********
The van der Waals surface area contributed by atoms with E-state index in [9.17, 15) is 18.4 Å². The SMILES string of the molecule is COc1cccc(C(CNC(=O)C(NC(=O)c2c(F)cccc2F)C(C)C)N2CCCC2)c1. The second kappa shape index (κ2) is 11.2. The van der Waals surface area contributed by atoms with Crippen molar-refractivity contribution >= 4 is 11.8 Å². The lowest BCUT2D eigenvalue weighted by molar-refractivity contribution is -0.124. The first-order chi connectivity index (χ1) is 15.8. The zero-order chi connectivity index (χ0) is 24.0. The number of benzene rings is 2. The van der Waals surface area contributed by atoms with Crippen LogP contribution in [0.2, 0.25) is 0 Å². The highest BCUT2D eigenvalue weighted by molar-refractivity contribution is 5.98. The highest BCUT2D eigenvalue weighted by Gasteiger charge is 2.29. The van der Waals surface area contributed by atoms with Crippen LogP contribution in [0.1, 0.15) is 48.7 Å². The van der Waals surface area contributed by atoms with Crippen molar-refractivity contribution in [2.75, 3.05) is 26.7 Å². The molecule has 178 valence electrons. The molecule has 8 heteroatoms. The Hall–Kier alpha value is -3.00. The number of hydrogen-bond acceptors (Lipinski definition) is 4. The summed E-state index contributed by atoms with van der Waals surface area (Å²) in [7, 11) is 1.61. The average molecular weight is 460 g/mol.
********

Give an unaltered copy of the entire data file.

The van der Waals surface area contributed by atoms with E-state index in [9.17, 15) is 18.4 Å². The SMILES string of the molecule is COc1cccc(C(CNC(=O)C(NC(=O)c2c(F)cccc2F)C(C)C)N2CCCC2)c1. The second kappa shape index (κ2) is 11.2. The van der Waals surface area contributed by atoms with Crippen molar-refractivity contribution >= 4 is 11.8 Å². The lowest BCUT2D eigenvalue weighted by molar-refractivity contribution is -0.124. The first-order chi connectivity index (χ1) is 15.8. The zero-order chi connectivity index (χ0) is 24.0. The number of benzene rings is 2. The van der Waals surface area contributed by atoms with Crippen LogP contribution in [0.2, 0.25) is 0 Å². The highest BCUT2D eigenvalue weighted by molar-refractivity contribution is 5.98. The highest BCUT2D eigenvalue weighted by Gasteiger charge is 2.29. The van der Waals surface area contributed by atoms with Crippen LogP contribution in [0.1, 0.15) is 48.7 Å². The van der Waals surface area contributed by atoms with Crippen molar-refractivity contribution in [2.75, 3.05) is 26.7 Å². The molecule has 178 valence electrons. The molecule has 8 heteroatoms. The Hall–Kier alpha value is -3.00. The number of hydrogen-bond acceptors (Lipinski definition) is 4. The summed E-state index contributed by atoms with van der Waals surface area (Å²) in [7, 11) is 1.61. The average molecular weight is 460 g/mol.